“ABBA is for wimps”
Here we have France’s official entry for foreign film at the Oscars, the animated film Persepolis. This intrigues me for many reasons. One, it is a cartoon and almost destined for the nod in that category; two, it is about Iran, by an Iranian who took France as an adopted home in her 20’s, and third, the wonderful film The Diving Bell and the Butterfly had a real shot at winning the award, let alone getting a nomination (but then it was directed by an American, so who knows?). By no means is the film unworthy of the praise or accolades; it is in actuality very well done. Maybe not quite as good as I have heard, but than this is not the type of film I normally put my sights on being almost documentary-like in its biographical and historical nature. As a visual piece, one can’t complain though, and as a piece of history, telling of the pain and horrors that went on in the Middle Eastern country, it is quite shocking and informative (albeit from a viewpoint that was very anti-war/regime, not that her family should have been for the genocide, but it is a biased view nonetheless). With multiple sequences that are as powerful as any scenes all year, there are just too many moments showing the naïve immaturity of our heroine as she deals with relationships and depression. The weight of what is happening on a global level is so strong as a story thread that the “little” things took me away from the movie and caused me to become a tad restless waiting for the intriguing moments to come back.
Marjane Satrapi lived a very interesting life. Her family contained many important members in Iran, from a Prince, numerous revolutionaries, imprisoned and killed Communists, and a couple of strong-willed parents, fighting the good fight, yet still maintaining a balance to keep themselves alive. The film is a very personal piece of work, telling about her life from childhood to mid-20’s—from precocious youngster wishing to be the last prophet of the world to a cynical, jaded woman who had survived hard times both physically and emotionally. Her outspoken demeanor leads to some tense moments that almost seem to be diffused a little too easily. In a country that is so repressive and so against women, how can all these men allow her to say what she does and just cower in embarrassment? I am surprised she survived to turn 20 in the first place with the way the film portrays Iran.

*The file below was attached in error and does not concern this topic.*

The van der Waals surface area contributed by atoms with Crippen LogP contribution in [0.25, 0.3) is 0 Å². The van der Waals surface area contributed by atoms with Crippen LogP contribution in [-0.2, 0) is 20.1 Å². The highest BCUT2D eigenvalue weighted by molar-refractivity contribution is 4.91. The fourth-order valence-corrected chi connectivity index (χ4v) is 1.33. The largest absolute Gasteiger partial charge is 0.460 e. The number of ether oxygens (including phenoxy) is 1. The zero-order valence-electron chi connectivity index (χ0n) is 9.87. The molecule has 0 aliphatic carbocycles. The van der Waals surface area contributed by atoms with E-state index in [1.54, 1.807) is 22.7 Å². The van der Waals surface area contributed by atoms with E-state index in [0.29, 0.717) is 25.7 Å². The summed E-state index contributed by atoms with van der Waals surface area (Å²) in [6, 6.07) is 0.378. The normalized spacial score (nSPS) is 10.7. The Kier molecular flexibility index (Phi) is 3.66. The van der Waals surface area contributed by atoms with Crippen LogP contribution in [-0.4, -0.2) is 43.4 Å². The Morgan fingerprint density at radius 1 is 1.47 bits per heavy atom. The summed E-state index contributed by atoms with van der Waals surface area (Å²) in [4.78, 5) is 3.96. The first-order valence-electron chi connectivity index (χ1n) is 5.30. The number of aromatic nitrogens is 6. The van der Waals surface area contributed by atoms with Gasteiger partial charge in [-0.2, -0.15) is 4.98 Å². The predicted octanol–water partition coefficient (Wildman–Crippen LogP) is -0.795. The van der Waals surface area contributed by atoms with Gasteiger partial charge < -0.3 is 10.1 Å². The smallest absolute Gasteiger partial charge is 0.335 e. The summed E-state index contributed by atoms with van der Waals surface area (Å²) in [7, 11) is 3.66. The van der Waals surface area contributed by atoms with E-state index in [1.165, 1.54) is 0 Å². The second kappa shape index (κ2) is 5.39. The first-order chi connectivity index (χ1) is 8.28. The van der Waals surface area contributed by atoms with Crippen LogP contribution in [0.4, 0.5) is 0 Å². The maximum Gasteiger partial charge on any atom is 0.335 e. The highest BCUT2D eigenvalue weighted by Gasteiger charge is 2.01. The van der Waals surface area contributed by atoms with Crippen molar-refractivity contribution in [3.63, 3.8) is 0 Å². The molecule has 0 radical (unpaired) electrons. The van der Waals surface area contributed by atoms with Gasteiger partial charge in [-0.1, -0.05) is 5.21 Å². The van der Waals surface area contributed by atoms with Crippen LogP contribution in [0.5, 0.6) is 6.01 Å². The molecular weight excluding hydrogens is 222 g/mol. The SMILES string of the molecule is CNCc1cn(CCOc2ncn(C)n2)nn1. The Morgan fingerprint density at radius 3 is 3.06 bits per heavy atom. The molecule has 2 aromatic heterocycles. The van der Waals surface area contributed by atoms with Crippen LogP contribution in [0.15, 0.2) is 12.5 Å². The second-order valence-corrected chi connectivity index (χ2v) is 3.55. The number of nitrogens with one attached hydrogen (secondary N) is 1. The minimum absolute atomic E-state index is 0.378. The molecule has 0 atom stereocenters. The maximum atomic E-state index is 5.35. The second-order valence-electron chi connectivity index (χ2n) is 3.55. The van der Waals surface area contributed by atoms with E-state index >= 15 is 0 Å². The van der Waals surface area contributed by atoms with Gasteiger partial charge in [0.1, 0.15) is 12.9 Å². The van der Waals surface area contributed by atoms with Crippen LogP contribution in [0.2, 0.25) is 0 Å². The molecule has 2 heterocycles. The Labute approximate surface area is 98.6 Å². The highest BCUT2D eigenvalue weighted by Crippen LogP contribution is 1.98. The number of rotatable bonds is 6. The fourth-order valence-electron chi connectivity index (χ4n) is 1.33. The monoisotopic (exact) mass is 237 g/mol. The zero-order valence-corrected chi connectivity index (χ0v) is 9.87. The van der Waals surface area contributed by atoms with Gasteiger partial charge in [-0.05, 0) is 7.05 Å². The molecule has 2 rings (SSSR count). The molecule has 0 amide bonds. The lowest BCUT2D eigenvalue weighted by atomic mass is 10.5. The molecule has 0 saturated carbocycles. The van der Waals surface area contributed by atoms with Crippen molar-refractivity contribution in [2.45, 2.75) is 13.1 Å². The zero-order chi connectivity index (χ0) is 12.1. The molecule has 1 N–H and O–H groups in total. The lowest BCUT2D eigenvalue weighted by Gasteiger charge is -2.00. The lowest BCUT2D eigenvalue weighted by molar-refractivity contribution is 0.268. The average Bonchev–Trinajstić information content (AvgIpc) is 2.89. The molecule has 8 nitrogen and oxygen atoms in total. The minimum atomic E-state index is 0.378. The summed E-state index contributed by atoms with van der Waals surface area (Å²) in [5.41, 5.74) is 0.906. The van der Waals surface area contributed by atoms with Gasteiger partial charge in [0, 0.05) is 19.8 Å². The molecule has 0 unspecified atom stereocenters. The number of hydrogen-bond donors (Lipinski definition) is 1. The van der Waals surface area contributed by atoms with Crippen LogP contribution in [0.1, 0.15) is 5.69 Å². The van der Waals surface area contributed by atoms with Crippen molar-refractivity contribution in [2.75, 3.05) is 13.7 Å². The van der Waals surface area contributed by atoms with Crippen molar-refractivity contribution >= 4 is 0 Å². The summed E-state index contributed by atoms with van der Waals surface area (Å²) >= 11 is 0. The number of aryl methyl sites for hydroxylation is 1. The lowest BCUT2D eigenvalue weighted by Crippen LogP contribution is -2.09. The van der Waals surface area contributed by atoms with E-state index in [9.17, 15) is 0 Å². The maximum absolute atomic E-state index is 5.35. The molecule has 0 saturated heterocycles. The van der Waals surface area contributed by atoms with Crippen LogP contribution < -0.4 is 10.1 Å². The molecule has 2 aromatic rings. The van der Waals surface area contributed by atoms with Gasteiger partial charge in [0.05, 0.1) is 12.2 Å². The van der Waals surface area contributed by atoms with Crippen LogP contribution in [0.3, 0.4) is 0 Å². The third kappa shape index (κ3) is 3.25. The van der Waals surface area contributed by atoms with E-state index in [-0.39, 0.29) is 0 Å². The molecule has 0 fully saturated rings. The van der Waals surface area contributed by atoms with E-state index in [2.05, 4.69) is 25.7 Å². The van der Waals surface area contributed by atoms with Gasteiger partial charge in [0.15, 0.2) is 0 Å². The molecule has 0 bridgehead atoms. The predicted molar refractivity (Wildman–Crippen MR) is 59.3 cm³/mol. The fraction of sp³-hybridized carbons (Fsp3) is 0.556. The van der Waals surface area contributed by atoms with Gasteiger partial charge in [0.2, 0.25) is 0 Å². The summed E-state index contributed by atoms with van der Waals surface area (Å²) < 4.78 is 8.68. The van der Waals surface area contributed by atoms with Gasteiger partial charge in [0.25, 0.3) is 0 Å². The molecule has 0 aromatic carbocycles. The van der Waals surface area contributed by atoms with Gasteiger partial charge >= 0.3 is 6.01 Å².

This is of course a fictional remembrance, and I’m sure there were some liberties taken. Much like American Splendor from a few years back, Persepolis is based off a series of autobiographical graphic novels created by Satrapi. In that regard, the tale is infused with comedy and fantasy throughout, helping to keep interest and counter the heavy subject matter at the crux of it all. So much of this humor works perfectly—the figure study model cloaked, the “Punk is Ded” jacket, and early Bruce Lee moves, kicking another youngster in the head at a party—but a few times it can be somewhat cringe-inducing—the “Eye of the Tiger” montage came off hokey to me. Her vocal outbursts and putting lesser people (although in positions of power) in their place help shape her character and show how one can fight back against a country that gave up on its people without using physical violence herself.
The animation at times is absolutely breathtaking. Using color to delineate between the present storytelling Marjane with her story’s lead in black and white is well utilized, if a bit unnecessary considering her being in color has no bearing except for showing an older age. Where the movie truly succeeds, however, is in the heavy/dark moments. The stark contrast of the colorless majority really brings some weight to the proceedings. With somber music overlaying those sequences of battle and oppression, we are treated to some events that stay with you way after the film has finished. The initial siege after the fall of the Shah is fantastic with its black, silhouetted soldiers combining into a massive blob advancing on the innocent civilians. Even atmosphere is added with smoke and fog, a very nice trick for a field of depth that is completely two-dimensional using only overlapping layers to show space. My favorite piece, though, is a chase on the rooftops after an illegal party is broken up by the Guardians. In almost complete silence we see the pursuit right until its inevitable conclusion—heartbreaking.
Full credit goes to Satrapi for having the fortitude to not only survive the life she lived at such a young age, but also the ability to tell the world about it. I’m sure her stories have served as somewhat of a catharsis for herself, especially after seeing her Uncle Anoush tell his tales of exile and persecution so that the family’s story is known forever. She seems to have taken everything very seriously and put it upon herself to not let all those in her life to have died and suffered in vain. Always strong-willed and unafraid to speak her mind, she was the true revolutionary. Learning from experience and many mistakes of her own, Marjane grew up very fast and never forgot her heritage or her home. Even years later from the last time she stepped foot on Middle Eastern soil, she still answers a cabbie’s question of where she’s coming from, without pause, as Iran.
Persepolis 8/10 | ★ ★ ★